This is a scary and frustrating situation to be in, and I’m sure a lot of you can relate. I felt stuck and powerless in the cycle.

Thankfully, I Had a Couple of Things Help Me.

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One thing was my love for cycling, which I do every summer, since it’s the only time I can really go for long bike rides. Every time I went on a bike ride I felt great and alive, and it helped to wean my brain off the dopamine rewards a little bit.

Slovakia has a lot of cool places accessible by bike, and thankfully I also had friends to go with me, so we could go on longer trips.

Another thing I had going for me was a former classmate I was attracted to. She was very responsive to my advances and we quickly went out for a couple of dates. This forced me to step up my game and take care of myself.

Also, being out on a date means not being in front of a screen. If could go back in time, I’d ask her out sooner, but it’s easy to say that in hindsight haha.

As August came, I grew progressively more fed up with my relapse and really started my crawl back.

I decided to start a programming project, so that I had something to look back to at the end of the summer, as well as something to work towards. This project, my friends, my bike, and this girl were what ultimately helped me break the spell of games, because I was biking in the morning, coding around midday, and out with someone in the afternoon.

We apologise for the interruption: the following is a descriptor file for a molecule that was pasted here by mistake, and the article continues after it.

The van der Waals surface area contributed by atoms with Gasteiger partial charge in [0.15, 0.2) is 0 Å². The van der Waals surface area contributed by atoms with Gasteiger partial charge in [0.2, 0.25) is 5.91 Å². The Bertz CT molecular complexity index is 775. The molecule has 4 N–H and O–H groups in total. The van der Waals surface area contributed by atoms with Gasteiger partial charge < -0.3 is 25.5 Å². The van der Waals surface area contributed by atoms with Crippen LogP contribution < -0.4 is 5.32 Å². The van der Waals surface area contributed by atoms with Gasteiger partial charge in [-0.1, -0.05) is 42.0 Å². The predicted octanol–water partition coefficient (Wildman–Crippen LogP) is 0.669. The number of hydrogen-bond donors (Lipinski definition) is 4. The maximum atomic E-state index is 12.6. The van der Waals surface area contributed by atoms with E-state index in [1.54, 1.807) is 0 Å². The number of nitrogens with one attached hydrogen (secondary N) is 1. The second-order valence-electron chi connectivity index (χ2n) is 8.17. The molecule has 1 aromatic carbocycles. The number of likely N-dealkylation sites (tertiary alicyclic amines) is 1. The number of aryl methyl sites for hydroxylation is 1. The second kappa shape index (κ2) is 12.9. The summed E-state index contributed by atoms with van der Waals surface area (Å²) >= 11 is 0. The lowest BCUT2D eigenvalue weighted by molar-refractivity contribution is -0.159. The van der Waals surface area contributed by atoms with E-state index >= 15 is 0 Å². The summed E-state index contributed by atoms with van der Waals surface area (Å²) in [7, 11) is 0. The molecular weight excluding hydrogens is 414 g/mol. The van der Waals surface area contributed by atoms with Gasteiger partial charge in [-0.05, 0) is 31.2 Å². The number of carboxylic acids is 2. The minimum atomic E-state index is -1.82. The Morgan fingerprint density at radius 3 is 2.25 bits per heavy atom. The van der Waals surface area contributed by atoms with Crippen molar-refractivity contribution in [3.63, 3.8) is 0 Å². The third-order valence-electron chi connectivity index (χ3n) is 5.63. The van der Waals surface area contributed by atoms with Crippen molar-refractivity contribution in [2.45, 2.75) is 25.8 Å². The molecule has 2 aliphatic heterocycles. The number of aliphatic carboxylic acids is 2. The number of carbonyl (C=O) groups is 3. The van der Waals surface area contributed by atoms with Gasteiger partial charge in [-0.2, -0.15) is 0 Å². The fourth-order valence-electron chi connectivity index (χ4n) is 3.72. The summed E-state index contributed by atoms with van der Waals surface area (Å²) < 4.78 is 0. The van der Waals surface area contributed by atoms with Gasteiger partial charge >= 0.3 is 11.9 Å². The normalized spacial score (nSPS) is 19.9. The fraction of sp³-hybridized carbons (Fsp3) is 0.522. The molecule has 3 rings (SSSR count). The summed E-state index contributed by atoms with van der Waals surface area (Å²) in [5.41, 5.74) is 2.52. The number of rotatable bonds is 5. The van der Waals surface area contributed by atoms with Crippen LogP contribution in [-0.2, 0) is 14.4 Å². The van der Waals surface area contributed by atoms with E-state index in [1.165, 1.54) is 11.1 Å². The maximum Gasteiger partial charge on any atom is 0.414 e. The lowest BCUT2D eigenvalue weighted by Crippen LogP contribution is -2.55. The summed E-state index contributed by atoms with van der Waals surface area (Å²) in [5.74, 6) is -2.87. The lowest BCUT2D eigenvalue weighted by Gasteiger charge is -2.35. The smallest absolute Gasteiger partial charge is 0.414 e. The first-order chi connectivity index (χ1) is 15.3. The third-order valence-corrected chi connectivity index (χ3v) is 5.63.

The project was a great idea because I was learning, I had goals to work towards, and I was rewarded with increased mastery and working code.

At the end of it, I was ready to quit again, determined to make this year the best I’ve ever had. So I left for uni once again, met a lot of new people, uninstalled games and started meditating and reading again.

As things are right now, I’m not 100% game-free, but I’m learning daily, and I feel much more capable than I did a month ago. I also don’t have as much free time to play, which definitely helps.

My Advice To You

If I had to choose a few things to highlight, I’d say it’s really important to be in the right environment. This can be hard to change, but I think it’s something to be aware of and work towards improving.

Another thing is the importance of structuring your time. When you have nothing better to do, it’s easy to start playing, and it can be a downward spiral which can feel impossible to break.

Finally, it’s easier to prevent than to cure. It’s easy to fight your urges to play when you’re on a bike two hours from your computer. It’s also easy to not think about games when you’re out with someone that you like and that likes you.

Those three factors – different environment, structuring my time and having a blast with people I like – helped me stop the relapse.

Hopefully this post helps you to make some changes in your life.

Good luck, and thanks for reading 🙂

This post originally appeared on the Game Quitters Forum. It has been edited slightly for grammar and formatting.

“I kept playing for months, often for whole afternoons, until my son was born.”

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Video games have been a part of my life for as long as I can remember.